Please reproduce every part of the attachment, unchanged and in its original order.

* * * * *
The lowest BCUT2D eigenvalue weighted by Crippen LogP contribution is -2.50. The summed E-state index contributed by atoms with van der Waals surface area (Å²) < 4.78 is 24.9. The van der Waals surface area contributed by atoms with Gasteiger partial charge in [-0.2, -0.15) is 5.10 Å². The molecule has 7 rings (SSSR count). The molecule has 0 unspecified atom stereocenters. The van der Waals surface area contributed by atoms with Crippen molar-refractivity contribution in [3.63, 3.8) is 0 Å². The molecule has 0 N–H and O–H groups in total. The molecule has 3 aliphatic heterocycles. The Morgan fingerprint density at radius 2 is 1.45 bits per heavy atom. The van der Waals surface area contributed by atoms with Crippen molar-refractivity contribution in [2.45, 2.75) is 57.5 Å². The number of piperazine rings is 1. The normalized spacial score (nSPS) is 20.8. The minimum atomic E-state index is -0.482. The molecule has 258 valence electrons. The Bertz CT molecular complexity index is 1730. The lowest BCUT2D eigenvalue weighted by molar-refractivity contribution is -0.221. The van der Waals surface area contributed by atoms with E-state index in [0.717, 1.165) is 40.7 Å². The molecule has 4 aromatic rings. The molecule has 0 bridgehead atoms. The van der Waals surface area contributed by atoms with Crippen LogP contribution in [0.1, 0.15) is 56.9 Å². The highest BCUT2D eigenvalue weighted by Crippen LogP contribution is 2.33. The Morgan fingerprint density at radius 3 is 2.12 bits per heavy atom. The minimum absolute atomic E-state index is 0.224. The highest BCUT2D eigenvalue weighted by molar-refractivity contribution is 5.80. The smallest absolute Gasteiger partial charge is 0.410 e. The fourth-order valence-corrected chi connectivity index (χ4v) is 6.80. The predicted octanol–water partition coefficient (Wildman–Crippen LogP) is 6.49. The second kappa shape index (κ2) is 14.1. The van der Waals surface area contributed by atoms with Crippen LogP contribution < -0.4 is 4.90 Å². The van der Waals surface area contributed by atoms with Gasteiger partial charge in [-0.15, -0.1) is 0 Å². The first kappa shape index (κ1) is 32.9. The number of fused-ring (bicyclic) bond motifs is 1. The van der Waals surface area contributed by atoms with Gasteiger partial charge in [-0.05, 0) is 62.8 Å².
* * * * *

The lowest BCUT2D eigenvalue weighted by Crippen LogP contribution is -2.50. The summed E-state index contributed by atoms with van der Waals surface area (Å²) < 4.78 is 24.9. The van der Waals surface area contributed by atoms with Gasteiger partial charge in [-0.2, -0.15) is 5.10 Å². The molecule has 7 rings (SSSR count). The molecule has 0 unspecified atom stereocenters. The van der Waals surface area contributed by atoms with Crippen molar-refractivity contribution in [3.63, 3.8) is 0 Å². The molecule has 0 N–H and O–H groups in total. The molecule has 3 aliphatic heterocycles. The Morgan fingerprint density at radius 2 is 1.45 bits per heavy atom. The van der Waals surface area contributed by atoms with Crippen molar-refractivity contribution in [2.45, 2.75) is 57.5 Å². The number of piperazine rings is 1. The normalized spacial score (nSPS) is 20.8. The minimum atomic E-state index is -0.482. The molecule has 258 valence electrons. The Bertz CT molecular complexity index is 1730. The lowest BCUT2D eigenvalue weighted by molar-refractivity contribution is -0.221. The van der Waals surface area contributed by atoms with E-state index in [0.717, 1.165) is 40.7 Å². The molecule has 4 aromatic rings. The molecule has 0 bridgehead atoms. The van der Waals surface area contributed by atoms with Crippen LogP contribution in [0.1, 0.15) is 56.9 Å². The highest BCUT2D eigenvalue weighted by Crippen LogP contribution is 2.33. The Morgan fingerprint density at radius 3 is 2.12 bits per heavy atom. The minimum absolute atomic E-state index is 0.224. The highest BCUT2D eigenvalue weighted by molar-refractivity contribution is 5.80. The smallest absolute Gasteiger partial charge is 0.410 e. The fourth-order valence-corrected chi connectivity index (χ4v) is 6.80. The predicted octanol–water partition coefficient (Wildman–Crippen LogP) is 6.49. The second kappa shape index (κ2) is 14.1. The van der Waals surface area contributed by atoms with Crippen LogP contribution < -0.4 is 4.90 Å². The van der Waals surface area contributed by atoms with Gasteiger partial charge in [-0.15, -0.1) is 0 Å². The first kappa shape index (κ1) is 32.9. The number of fused-ring (bicyclic) bond motifs is 1. The van der Waals surface area contributed by atoms with Gasteiger partial charge in [-0.05, 0) is 62.8 Å².